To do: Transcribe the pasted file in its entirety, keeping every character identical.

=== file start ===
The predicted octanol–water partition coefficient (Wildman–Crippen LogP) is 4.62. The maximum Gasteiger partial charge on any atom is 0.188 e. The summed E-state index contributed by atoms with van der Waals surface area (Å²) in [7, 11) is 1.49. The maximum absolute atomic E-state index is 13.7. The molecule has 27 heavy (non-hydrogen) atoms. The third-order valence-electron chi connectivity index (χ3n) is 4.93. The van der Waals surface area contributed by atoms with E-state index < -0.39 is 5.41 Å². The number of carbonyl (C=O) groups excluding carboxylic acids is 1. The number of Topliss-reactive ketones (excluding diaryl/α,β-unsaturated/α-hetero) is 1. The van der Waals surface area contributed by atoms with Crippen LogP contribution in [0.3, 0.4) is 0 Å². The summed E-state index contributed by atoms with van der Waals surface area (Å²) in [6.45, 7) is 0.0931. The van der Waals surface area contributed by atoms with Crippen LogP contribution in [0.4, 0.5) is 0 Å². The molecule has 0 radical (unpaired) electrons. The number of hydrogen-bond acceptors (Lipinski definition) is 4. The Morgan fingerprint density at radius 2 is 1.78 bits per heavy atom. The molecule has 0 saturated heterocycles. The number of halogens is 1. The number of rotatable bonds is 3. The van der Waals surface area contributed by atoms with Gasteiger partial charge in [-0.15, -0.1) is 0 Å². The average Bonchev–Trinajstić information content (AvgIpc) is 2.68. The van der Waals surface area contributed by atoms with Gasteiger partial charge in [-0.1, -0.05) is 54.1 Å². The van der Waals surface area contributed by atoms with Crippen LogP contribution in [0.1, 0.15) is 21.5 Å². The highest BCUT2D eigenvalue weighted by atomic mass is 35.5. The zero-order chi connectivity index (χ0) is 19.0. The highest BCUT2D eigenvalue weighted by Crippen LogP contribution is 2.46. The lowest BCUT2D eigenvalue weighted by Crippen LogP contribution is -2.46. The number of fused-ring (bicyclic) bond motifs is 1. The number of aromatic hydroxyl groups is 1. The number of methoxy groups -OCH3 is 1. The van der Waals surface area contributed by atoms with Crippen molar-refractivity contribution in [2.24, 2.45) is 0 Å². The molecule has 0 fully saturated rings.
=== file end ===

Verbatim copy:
The predicted octanol–water partition coefficient (Wildman–Crippen LogP) is 4.62. The maximum Gasteiger partial charge on any atom is 0.188 e. The summed E-state index contributed by atoms with van der Waals surface area (Å²) in [7, 11) is 1.49. The maximum absolute atomic E-state index is 13.7. The molecule has 27 heavy (non-hydrogen) atoms. The third-order valence-electron chi connectivity index (χ3n) is 4.93. The van der Waals surface area contributed by atoms with E-state index < -0.39 is 5.41 Å². The number of carbonyl (C=O) groups excluding carboxylic acids is 1. The number of Topliss-reactive ketones (excluding diaryl/α,β-unsaturated/α-hetero) is 1. The van der Waals surface area contributed by atoms with Crippen LogP contribution in [0.3, 0.4) is 0 Å². The summed E-state index contributed by atoms with van der Waals surface area (Å²) in [6.45, 7) is 0.0931. The van der Waals surface area contributed by atoms with Crippen LogP contribution in [0.4, 0.5) is 0 Å². The molecule has 0 radical (unpaired) electrons. The number of hydrogen-bond acceptors (Lipinski definition) is 4. The Morgan fingerprint density at radius 2 is 1.78 bits per heavy atom. The molecule has 0 saturated heterocycles. The number of halogens is 1. The number of rotatable bonds is 3. The van der Waals surface area contributed by atoms with Gasteiger partial charge in [-0.15, -0.1) is 0 Å². The average Bonchev–Trinajstić information content (AvgIpc) is 2.68. The van der Waals surface area contributed by atoms with Gasteiger partial charge in [-0.1, -0.05) is 54.1 Å². The van der Waals surface area contributed by atoms with Crippen LogP contribution in [0.1, 0.15) is 21.5 Å². The highest BCUT2D eigenvalue weighted by atomic mass is 35.5. The zero-order chi connectivity index (χ0) is 19.0. The highest BCUT2D eigenvalue weighted by Crippen LogP contribution is 2.46. The lowest BCUT2D eigenvalue weighted by Crippen LogP contribution is -2.46. The number of fused-ring (bicyclic) bond motifs is 1. The number of aromatic hydroxyl groups is 1. The number of methoxy groups -OCH3 is 1. The van der Waals surface area contributed by atoms with Crippen molar-refractivity contribution in [2.24, 2.45) is 0 Å². The molecule has 0 fully saturated rings.